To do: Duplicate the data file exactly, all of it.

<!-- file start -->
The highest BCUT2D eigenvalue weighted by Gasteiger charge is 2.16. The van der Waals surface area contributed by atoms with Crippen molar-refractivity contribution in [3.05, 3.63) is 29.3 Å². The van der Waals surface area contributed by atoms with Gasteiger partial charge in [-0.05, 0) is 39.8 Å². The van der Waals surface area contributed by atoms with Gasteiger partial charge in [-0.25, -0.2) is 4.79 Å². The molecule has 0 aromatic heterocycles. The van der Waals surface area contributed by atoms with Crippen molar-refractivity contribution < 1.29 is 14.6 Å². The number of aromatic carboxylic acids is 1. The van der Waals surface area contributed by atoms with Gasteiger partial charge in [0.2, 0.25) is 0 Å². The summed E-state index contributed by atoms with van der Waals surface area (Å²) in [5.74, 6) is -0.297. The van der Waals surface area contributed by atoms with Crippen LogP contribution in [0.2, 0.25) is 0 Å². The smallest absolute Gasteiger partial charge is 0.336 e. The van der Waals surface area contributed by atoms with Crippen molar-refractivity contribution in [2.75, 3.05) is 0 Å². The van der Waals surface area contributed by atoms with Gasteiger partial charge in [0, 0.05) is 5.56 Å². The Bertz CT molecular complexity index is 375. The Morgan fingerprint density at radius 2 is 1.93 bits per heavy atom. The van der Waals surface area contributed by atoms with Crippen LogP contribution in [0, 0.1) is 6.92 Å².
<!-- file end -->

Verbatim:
The highest BCUT2D eigenvalue weighted by Gasteiger charge is 2.16. The van der Waals surface area contributed by atoms with Crippen molar-refractivity contribution in [3.05, 3.63) is 29.3 Å². The van der Waals surface area contributed by atoms with Gasteiger partial charge in [-0.05, 0) is 39.8 Å². The van der Waals surface area contributed by atoms with Gasteiger partial charge in [-0.25, -0.2) is 4.79 Å². The molecule has 0 aromatic heterocycles. The van der Waals surface area contributed by atoms with Crippen molar-refractivity contribution < 1.29 is 14.6 Å². The number of aromatic carboxylic acids is 1. The van der Waals surface area contributed by atoms with Gasteiger partial charge in [0.2, 0.25) is 0 Å². The summed E-state index contributed by atoms with van der Waals surface area (Å²) in [5.74, 6) is -0.297. The van der Waals surface area contributed by atoms with Crippen LogP contribution in [0.2, 0.25) is 0 Å². The smallest absolute Gasteiger partial charge is 0.336 e. The van der Waals surface area contributed by atoms with Crippen molar-refractivity contribution in [2.75, 3.05) is 0 Å². The van der Waals surface area contributed by atoms with Gasteiger partial charge in [0, 0.05) is 5.56 Å². The Bertz CT molecular complexity index is 375. The Morgan fingerprint density at radius 2 is 1.93 bits per heavy atom. The van der Waals surface area contributed by atoms with Crippen LogP contribution in [0, 0.1) is 6.92 Å².